When it came time to plan her company's retreat last fall, Kara Goldin decided to splurge. Goldin, the founder and CEO of flavored-water purveyor Hint, could have just scheduled a bunch of meetings at her San Francisco headquarters. But instead, she spent a considerable (if undisclosed) amount to fly her 49 employees to Scottsdale, Arizona, where they spent half a week hiking, whitewater rafting, and having other outdoor fun.
There was an immediate payoff, says Goldin. "People jumped right back into work when it was over," she recalls. "And then on the weekly conference calls, people were communicating more."
The Hint field trip helps explain why, after falling into disfavor among bean counters during the Great Recession, the company-retreat business is on an upswing. While few estimates exist for the overall size of the industry, hotel executives as well as retreat facilitators say it is growing rapidly. Employee training and team meetings are now some of the primary drivers of growth for corporate junkets, according to the American Express Global Business Travel unit.
When done right, a retreat can pay off with better employee morale and increased engagement. But retreats are an investment of time and money: You'll lose hours or days of your employees' labor, and you'll need to pay for what they're doing instead. If you absolutely need to keep costs down, you could get away with a brown-bag lunch and a day of activities in the office for a little more than $20 a head, says Marilyn Suttle, a career coach and retreat facilitator.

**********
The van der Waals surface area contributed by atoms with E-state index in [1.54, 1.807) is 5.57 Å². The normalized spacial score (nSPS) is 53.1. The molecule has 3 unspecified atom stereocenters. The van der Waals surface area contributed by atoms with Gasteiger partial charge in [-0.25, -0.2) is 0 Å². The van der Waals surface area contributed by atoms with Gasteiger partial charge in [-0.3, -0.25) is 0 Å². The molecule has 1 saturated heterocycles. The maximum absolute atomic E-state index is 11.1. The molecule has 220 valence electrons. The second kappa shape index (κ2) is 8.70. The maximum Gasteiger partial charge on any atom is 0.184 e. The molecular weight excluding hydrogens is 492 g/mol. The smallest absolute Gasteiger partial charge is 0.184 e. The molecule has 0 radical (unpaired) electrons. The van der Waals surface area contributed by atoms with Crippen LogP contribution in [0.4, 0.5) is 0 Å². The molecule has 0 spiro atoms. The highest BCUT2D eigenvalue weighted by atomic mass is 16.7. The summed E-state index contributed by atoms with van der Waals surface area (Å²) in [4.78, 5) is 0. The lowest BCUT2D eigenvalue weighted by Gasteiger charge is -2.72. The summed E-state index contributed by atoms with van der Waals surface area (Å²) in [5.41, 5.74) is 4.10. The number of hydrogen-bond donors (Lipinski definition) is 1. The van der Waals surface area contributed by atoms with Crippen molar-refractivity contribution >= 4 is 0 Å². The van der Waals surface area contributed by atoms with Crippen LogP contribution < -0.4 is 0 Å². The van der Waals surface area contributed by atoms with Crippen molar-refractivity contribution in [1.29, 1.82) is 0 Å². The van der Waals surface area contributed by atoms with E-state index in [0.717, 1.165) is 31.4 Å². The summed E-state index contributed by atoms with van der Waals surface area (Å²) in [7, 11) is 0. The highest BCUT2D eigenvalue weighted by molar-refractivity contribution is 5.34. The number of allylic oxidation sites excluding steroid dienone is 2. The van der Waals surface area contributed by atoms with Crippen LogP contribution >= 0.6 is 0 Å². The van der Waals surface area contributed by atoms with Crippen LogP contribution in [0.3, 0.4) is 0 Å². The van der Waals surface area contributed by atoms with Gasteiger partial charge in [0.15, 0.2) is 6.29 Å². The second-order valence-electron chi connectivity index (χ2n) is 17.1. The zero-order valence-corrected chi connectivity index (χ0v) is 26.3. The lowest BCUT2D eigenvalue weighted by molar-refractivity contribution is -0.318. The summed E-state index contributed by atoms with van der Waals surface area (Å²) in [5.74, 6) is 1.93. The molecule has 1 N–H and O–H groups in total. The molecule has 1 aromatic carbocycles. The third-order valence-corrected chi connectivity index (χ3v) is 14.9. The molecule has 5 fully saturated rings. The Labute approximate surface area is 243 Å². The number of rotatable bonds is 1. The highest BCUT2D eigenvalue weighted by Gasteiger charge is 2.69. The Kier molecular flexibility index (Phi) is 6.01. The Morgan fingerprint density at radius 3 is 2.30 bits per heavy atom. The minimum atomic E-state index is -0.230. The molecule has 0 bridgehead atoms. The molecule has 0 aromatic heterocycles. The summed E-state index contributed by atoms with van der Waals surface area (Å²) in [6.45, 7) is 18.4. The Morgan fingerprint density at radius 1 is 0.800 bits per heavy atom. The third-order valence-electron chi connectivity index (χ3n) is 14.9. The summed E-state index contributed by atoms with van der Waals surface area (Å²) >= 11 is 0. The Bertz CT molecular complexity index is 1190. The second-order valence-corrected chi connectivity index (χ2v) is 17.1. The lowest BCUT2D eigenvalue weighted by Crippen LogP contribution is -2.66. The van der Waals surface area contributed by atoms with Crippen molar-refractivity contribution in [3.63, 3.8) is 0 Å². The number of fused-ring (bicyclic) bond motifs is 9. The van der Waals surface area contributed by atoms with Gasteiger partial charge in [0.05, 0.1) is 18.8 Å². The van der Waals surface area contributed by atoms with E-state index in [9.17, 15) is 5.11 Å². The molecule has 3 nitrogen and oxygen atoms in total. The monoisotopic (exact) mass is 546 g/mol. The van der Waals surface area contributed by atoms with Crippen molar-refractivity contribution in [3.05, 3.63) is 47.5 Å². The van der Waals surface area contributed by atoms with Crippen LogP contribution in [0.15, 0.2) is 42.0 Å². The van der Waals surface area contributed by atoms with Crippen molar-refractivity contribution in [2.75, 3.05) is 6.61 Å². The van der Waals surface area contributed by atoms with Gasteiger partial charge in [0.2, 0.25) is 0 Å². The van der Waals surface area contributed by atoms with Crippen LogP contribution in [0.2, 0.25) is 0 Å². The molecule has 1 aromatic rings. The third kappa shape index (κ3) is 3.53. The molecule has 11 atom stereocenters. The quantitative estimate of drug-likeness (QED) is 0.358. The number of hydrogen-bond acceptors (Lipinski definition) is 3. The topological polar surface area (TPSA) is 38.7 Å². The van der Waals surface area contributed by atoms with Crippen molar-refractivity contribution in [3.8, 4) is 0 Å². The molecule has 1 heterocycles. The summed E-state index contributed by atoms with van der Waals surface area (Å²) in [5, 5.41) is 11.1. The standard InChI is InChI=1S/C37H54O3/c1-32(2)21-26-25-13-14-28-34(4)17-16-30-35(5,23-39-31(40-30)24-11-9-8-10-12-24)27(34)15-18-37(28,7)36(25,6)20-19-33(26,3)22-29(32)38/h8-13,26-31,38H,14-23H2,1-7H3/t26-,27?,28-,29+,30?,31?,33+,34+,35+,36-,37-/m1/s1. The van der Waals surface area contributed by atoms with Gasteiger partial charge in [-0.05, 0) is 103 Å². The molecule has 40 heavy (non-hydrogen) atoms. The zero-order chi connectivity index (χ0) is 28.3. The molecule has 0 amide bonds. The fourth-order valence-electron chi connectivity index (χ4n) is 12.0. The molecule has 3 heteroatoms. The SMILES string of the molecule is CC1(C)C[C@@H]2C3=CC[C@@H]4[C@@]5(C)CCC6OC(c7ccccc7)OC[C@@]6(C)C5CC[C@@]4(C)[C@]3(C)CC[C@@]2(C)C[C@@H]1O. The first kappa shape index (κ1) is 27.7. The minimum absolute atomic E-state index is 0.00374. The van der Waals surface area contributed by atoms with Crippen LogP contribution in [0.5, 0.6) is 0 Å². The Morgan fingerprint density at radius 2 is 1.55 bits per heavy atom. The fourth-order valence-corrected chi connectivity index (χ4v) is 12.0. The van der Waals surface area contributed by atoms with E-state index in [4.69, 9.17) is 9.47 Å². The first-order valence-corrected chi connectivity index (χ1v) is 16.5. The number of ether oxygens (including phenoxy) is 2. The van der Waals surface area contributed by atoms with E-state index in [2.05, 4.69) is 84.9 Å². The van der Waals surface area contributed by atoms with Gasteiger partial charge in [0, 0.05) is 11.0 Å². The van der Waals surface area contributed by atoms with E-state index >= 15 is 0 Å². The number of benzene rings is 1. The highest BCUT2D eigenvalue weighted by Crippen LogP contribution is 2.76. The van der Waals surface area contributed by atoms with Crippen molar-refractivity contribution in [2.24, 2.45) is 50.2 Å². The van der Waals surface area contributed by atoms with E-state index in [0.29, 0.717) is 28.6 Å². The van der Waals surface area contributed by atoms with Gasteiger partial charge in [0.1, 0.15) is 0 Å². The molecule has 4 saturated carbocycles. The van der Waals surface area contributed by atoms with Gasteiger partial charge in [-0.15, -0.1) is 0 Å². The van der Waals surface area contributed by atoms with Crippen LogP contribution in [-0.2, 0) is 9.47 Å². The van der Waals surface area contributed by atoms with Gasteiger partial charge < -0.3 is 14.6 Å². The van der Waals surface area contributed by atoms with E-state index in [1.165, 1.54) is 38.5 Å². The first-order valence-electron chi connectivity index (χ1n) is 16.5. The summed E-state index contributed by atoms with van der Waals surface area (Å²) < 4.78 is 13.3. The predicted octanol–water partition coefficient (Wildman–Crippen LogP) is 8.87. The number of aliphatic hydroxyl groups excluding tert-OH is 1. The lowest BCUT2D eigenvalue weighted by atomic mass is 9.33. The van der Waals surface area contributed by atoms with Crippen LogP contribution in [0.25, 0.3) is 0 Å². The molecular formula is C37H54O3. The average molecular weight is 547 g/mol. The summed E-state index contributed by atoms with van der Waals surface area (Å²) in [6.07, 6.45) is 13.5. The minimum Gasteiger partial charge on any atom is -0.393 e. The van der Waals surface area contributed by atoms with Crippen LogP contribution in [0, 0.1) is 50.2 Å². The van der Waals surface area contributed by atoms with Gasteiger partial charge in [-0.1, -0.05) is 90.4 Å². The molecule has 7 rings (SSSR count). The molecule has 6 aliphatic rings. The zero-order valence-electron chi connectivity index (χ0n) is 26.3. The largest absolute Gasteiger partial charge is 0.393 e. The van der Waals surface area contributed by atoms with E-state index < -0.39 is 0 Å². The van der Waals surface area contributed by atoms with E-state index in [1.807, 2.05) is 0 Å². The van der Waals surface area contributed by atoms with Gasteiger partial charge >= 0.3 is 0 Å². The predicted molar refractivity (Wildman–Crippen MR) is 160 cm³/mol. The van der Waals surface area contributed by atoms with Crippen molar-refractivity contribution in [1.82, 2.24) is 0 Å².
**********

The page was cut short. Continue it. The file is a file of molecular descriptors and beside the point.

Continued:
Yet most agree you'll get the best long-term results if you can gather employees off-site. "It shifts people out of automatic pilot and keeps away distractions," Suttle says. You can do this in your home city, of course; if you want to splurge for travel and overnight accommodations, expect to spend at least four figures per attendee.
Once you've set your budget, what can you do to ensure you get the most bang for your buck? For starters, pick one or two areas to focus on during the retreat. For Goldin, that was bringing her employees--many of whom work remotely-- closer together.
Ben Brooks, the founder and CEO of employee-engagement service Pilot, picks tasks for his workers to complete during retreats. "I think of them as a hackathon for nontechnical people," he says. At one event, employees edited video scripts, something that could have taken weeks in the office. "It left people with a sense of accomplishment and clarity," he says.
Still, be careful not to cram too much into your retreat. When the meter is running, it's tempting to keep your employees busy. But that defeats the purpose of getting away from the office. "If you're just herding a mass of people through a rigorous schedule, they'll go home after it's over and not engage," says Stephen Milbank, co-founder of business-to-business technology startup Button.
As he's learned, play goes a long way. At Button's regular Hamptons retreats, employees do a team cook-off, preparing meals on a tight budget. The results have ranged from burgers and pizza to elaborate three-course meals--and helped Button's bosses see how their employees work.
"We set a maximum spending limit for food but did not address bartering or foraging," Milbank says of the cook-offs. "Some saw the rules as defined borders, while others saw the rules as a jumping-off point for creativity. The competition helped me understand the types of environments different team members need to thrive." That's what I call a recipe for retreat success.